Bringing Healthcare to Expecting Moms in the Congo

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An Ona Mtoto Wako volunteer, who is a medical doctor working in South Africa, shows a pregnant woman her baby for the first time on ultrasound, while he trains a local doctor (in the green shirt).
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Click on the 'Listen' button above to hear this interview.

While America attempts to sort out its own healthcare crisis, other parts of the world are dealing with far fewer resources in their attempts to provide basic care.

Dr. Chrystelle Wedi left the Democratic Republic in Congo with her family at 7-years-old, fleeing the political and economic instability that has displaced millions in the region. But she returned this year with the intent to provide a service that parts of her country are sorely needing: Prenatal or antenatal healthcare.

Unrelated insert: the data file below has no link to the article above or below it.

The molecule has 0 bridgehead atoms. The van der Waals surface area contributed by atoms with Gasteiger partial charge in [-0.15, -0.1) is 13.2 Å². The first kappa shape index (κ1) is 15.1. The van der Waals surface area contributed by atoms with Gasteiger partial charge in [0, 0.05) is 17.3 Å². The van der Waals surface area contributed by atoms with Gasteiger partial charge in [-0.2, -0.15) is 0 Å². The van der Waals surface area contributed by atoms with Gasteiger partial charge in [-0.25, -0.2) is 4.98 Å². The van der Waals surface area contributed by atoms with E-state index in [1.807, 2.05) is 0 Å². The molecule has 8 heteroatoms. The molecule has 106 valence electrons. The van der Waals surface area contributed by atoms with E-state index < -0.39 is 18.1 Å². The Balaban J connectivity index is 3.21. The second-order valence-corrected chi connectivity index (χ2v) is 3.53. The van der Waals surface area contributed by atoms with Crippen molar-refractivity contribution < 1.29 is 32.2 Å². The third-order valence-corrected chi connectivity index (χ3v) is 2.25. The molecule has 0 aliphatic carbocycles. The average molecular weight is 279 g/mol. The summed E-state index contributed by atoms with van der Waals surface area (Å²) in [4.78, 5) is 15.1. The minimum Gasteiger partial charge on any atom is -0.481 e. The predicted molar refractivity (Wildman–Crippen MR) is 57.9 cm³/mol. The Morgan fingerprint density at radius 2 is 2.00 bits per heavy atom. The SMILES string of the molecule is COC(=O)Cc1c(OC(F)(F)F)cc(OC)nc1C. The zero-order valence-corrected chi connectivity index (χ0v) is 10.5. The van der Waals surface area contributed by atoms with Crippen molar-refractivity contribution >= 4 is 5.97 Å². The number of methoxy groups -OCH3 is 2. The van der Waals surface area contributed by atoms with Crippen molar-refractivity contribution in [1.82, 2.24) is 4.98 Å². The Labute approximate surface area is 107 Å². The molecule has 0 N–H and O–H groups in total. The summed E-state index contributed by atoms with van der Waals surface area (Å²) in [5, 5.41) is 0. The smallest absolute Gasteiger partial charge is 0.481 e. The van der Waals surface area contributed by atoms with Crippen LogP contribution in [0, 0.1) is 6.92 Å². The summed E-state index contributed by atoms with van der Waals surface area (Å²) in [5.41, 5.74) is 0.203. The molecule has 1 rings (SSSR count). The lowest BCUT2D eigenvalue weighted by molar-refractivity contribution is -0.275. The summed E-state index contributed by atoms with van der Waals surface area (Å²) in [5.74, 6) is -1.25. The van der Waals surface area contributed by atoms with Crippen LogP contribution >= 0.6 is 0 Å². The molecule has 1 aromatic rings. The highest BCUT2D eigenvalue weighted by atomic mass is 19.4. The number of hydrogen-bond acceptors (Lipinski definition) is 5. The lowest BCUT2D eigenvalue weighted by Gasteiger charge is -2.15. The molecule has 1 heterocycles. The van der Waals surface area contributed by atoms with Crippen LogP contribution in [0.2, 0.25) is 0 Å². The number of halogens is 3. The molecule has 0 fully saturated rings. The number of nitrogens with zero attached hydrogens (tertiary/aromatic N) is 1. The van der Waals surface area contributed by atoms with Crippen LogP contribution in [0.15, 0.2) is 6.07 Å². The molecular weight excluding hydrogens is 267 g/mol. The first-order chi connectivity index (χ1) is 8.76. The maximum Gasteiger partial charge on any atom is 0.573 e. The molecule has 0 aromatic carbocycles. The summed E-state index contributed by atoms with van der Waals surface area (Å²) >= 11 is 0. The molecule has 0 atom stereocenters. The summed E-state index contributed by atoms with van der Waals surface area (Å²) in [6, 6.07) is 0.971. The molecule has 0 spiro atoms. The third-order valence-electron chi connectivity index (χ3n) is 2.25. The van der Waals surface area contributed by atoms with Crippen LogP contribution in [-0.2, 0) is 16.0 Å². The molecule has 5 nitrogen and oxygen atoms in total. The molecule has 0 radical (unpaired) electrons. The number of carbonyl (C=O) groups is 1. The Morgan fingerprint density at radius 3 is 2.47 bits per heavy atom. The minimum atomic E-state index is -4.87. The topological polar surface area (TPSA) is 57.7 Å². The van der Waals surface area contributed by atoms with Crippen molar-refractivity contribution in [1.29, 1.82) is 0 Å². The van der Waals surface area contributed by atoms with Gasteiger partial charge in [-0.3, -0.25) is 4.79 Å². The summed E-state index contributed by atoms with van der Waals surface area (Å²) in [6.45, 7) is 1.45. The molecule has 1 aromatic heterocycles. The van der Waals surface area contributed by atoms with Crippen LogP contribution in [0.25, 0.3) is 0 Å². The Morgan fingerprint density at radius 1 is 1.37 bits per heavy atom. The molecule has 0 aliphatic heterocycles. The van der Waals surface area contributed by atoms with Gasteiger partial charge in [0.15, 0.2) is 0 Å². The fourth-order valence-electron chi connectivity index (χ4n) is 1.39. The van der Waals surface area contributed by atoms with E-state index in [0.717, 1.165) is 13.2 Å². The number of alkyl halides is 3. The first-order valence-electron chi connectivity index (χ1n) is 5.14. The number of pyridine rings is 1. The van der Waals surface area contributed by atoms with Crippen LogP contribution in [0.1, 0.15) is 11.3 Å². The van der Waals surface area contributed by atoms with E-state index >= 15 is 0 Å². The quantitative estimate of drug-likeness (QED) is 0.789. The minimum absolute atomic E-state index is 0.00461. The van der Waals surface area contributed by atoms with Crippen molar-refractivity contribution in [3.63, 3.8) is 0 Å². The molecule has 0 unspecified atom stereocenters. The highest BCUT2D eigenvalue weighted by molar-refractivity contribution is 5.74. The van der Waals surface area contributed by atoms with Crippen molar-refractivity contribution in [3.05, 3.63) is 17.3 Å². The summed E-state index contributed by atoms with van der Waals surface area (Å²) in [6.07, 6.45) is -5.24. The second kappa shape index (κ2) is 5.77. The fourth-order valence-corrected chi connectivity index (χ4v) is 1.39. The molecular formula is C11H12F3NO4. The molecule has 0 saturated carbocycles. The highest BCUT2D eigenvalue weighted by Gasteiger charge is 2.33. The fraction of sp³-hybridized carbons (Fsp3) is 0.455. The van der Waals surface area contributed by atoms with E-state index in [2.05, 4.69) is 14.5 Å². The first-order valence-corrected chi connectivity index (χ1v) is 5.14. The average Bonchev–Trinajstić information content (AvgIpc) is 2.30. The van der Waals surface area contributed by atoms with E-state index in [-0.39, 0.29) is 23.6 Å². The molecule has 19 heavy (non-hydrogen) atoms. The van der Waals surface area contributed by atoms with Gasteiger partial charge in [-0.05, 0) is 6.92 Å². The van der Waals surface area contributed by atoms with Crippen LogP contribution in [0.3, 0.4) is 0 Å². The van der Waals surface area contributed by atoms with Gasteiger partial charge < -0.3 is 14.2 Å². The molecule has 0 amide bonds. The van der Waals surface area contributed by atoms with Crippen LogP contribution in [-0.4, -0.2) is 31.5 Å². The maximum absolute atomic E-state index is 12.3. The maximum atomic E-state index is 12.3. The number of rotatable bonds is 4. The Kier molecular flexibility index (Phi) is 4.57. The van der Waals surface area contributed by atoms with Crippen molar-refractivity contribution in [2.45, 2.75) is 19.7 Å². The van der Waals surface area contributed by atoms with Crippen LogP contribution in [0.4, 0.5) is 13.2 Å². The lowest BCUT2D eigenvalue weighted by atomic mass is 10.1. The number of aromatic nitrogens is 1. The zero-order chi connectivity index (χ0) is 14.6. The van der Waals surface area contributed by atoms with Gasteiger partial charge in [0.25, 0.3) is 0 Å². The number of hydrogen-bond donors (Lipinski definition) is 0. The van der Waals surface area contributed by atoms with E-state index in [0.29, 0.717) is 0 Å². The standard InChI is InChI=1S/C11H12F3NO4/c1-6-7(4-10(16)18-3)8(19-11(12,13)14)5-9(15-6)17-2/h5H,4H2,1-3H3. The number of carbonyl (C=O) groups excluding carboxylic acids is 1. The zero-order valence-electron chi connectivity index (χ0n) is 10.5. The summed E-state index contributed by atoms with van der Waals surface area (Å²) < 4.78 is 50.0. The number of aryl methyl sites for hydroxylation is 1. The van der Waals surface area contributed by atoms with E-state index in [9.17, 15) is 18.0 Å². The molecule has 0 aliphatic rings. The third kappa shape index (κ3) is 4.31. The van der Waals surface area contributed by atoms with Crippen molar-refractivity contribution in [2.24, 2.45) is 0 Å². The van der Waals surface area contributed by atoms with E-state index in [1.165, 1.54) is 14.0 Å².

A physician herself, Dr. Wedi won funding this past year for her idea to use a mobile clinic to provide ultrasounds and testing for things like malaria, HIV, and anemia to the most rural parts of the country. It's called "Ona Mtoto Wako" which means "see your baby," and the mobile clinic was piloted in May.

Dr. Wedi and her colleagues are now using feedback from the pilot program to create a sustainable intervention system to help prevent maternal mortality in Congo, which has among the highest maternal death rates in the world. She says maternal mortality is an issue that's often largely preventable.

Dr. Wedi's story came to us from News Deeply's Women and Girls Hub, which reports on issues affecting women and girls in the developing world. Click on the 'Listen' button above to hear our full conversation with Dr. Wedi, and to find our more about her work, click here